Auntie dropped her arms and continued: "But as soon as the snows melted, the healthiest of the young men carried the tot to a mountain crag. There, they left him to die and by the following dawn marauders conquered the village, slaying every person, young or old. Now only the story of what happened to the town remains."
Auntie touched one of the colorful wooden icons on her dresser top and made the sign of the cross backwards. Auntie was Great-uncle's wife and we loved her, but she wasn't raised Catholic. Daddy said that wasn't her fault because the place she was born was so horrible even God left it. But Auntie said her hometown in the Ukraine was a Garden of Eden until an iron curtain closed around it, making it impossible to go back. "They say home is where the heart is," Auntie often said. "That means I'll never see my heart again."
While Auntie rummaged in her top drawer for the heavy woolens she wore under her housedress, I charged out from the covers, reaching for my red woolen coat on the chair. Slipping into it, I waited for the magic of its heat as I stood by the window watching the early morning twilight give way to dawn. In the distance, hovering above the fields, was a mist that I imagined was the ghost of the family curse coming to get us, even though I knew the mist was caused by the fire burning beneath the ground. Thinking of ghosts made me think again of the Holy Ghost with its tongues of flame and I quivered with excitement at the thought that something important might happen that day.
Once the chill was off my skin, I crossed the hall to Brother's room. Brother's little body nestled cocoonlike under Auntie's brown and lime green granny-square afghan. With his back to the wall, his pink mouth sucking the cold air, Brother's slender Ma face had a kind of sweetness to it that only little kids get.
"Come on," I said, kicking at the mattress. "Take off your pajamas and put on clean underwear. Then put on your clothes." If you didn't tell him exactly what to do, it was your own fault when he screwed it up. We'd all learned that lesson.
I handed him fresh clothes, then shuffled to the opposite end of the hall to peer into Ma and Daddy's room. Ma and Daddy slept with their backs to each other, aimed for escape, exactly the way all Howleys sleep. This, I thought, was Auntie's magic. Before we moved in with her, Ma and Daddy never slept together. But as soon as Auntie invited us to move in, she started brewing a remedy to sneak into Ma's and Daddy's morning coffee. Within weeks they started not only sleeping together, but eating together too.
Head cocked, I listened until I was certain I heard Ma's breezy sighs in between Daddy's rasps. Then I rushed down the hall to pound on Brother's door. "It's Saturday, stupid," I growled. "My favorite day. If you mess with me, I'll let you-know-who into your bedroom tonight."
I waited. He had a morbid fear of the boogeyman. Being a little kid, Brother believed the family curse made him more susceptible to monsters and ghosts coming into his room at night. I was five years older and knew the curse usually came from somewhere you'd never expect.
"Breakfast, Auntie," I called as I pounded down the stairs. I set the oatmeal to boil and by the time Auntie came down, I had her apple sliced and her hot water with lemon ready.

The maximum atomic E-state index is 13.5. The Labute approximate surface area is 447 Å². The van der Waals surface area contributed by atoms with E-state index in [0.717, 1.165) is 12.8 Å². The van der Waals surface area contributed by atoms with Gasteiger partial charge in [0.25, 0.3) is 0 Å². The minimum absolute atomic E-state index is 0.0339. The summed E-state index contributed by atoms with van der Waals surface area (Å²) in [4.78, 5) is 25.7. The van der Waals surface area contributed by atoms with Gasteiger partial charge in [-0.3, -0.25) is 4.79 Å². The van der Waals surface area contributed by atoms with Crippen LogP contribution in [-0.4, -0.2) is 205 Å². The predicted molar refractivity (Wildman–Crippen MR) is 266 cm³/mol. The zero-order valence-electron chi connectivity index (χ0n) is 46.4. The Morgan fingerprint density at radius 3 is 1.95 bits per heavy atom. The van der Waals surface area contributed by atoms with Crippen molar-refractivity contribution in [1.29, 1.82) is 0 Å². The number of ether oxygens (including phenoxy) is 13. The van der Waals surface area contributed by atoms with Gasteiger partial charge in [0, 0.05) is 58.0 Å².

Auntie squeezed my shoulder. "What a good girl," she said, bending near enough so that her wiry hair brushed my cheek, the closest she ever came to a hug or cuddle. As much as I craved to be near her, Auntie's love didn't come by way of touch.
I poured Brother and me two glasses of milk and as we settled down to eat, Auntie told stories, real ones about gruesome farming accidents, starving winters, rivers that made towns into lakes. Stories from before she came to this country and after. Long ago, before World War I, Auntie married Gramp's brother. She married into the curse, yet you wouldn't know it to hear her tales of woe. Still, her stories usually ended with the town paying some cripple's doctor's bills or repairing some widow's house. "It was a time," she'd say, always with a whistle of regret, "when everyone helped everyone. When things were getting better, not worse."
After finishing her stories, Auntie left to deliver a remedy to the Clarks — our neighbors who'd nearly died from carbon monoxide poisoning while watching TV with the windows shut — and minutes later, Ma and Daddy made their way downstairs. Barely awake, Ma didn't even nod at me as she passed through the kitchen to step out onto the sun porch for her first smoke of the day. Through the glass door I watched her, the pom-pom on top of her striped knit hat bobbing, her long stringy light brown hair snagging the watery February sunlight and shimmering golden. Golden was the color Ma said her hair used to be when she was little, the color I always wished mine was. Mine was a color neither blond, red, or brown. Mouse color, Ma said. But I would have done anything to have hair the rich brown of the field mice who darted through our cupboards.
Daddy sat on one of the wooden kitchen chairs with his bad arm resting on the table. When Daddy was young his arm got smashed in the Devil Jaw mining disaster and it ached him ever since. When I pictured Daddy in that disaster I thought of the tunnel as a gaping mouth and the chunks of coal jutting like teeth closing down on him. Daddy's brother was killed that day and Ma said a part of Daddy died with him. I used to like to think about that dead part of Daddy and what Daddy would be like if all of him was whole and alive the way he must have been before the disaster. Daddy rarely talked about dead Uncle Frank or the disaster but when he did his eyes darkened over like dusk fell inside them.